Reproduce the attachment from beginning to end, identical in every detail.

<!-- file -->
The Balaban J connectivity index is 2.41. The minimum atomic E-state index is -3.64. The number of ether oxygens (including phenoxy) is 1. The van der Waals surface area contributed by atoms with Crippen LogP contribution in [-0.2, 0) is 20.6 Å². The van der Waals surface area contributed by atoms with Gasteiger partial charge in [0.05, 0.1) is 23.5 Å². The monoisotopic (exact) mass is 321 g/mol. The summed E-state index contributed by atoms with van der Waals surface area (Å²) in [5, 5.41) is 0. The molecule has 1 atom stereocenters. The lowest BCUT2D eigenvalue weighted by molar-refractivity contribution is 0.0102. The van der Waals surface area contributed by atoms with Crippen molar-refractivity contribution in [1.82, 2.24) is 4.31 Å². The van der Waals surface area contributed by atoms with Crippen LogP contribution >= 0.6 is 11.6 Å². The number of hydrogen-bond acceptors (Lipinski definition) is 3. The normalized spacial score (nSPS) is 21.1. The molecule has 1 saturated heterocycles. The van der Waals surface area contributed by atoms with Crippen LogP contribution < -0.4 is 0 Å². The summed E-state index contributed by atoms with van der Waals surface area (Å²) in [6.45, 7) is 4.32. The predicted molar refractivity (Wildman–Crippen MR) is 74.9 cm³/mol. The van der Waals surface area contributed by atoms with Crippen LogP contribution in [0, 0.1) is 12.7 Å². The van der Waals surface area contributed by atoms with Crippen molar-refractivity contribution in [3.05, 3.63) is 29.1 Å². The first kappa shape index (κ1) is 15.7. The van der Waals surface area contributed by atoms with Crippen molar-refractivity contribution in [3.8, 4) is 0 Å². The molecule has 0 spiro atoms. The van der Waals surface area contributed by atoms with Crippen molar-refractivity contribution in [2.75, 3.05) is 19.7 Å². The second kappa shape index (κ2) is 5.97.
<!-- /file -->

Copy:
The Balaban J connectivity index is 2.41. The minimum atomic E-state index is -3.64. The number of ether oxygens (including phenoxy) is 1. The van der Waals surface area contributed by atoms with Crippen LogP contribution in [-0.2, 0) is 20.6 Å². The van der Waals surface area contributed by atoms with Gasteiger partial charge in [0.05, 0.1) is 23.5 Å². The monoisotopic (exact) mass is 321 g/mol. The summed E-state index contributed by atoms with van der Waals surface area (Å²) in [5, 5.41) is 0. The molecule has 1 atom stereocenters. The lowest BCUT2D eigenvalue weighted by molar-refractivity contribution is 0.0102. The van der Waals surface area contributed by atoms with Crippen molar-refractivity contribution in [1.82, 2.24) is 4.31 Å². The van der Waals surface area contributed by atoms with Crippen LogP contribution >= 0.6 is 11.6 Å². The number of hydrogen-bond acceptors (Lipinski definition) is 3. The normalized spacial score (nSPS) is 21.1. The molecule has 1 saturated heterocycles. The van der Waals surface area contributed by atoms with Crippen LogP contribution < -0.4 is 0 Å². The summed E-state index contributed by atoms with van der Waals surface area (Å²) in [6.45, 7) is 4.32. The predicted molar refractivity (Wildman–Crippen MR) is 74.9 cm³/mol. The van der Waals surface area contributed by atoms with Crippen LogP contribution in [0, 0.1) is 12.7 Å². The van der Waals surface area contributed by atoms with Crippen molar-refractivity contribution in [3.05, 3.63) is 29.1 Å². The first kappa shape index (κ1) is 15.7. The van der Waals surface area contributed by atoms with Crippen molar-refractivity contribution in [3.8, 4) is 0 Å². The molecule has 0 spiro atoms. The van der Waals surface area contributed by atoms with Crippen molar-refractivity contribution in [2.75, 3.05) is 19.7 Å². The second kappa shape index (κ2) is 5.97.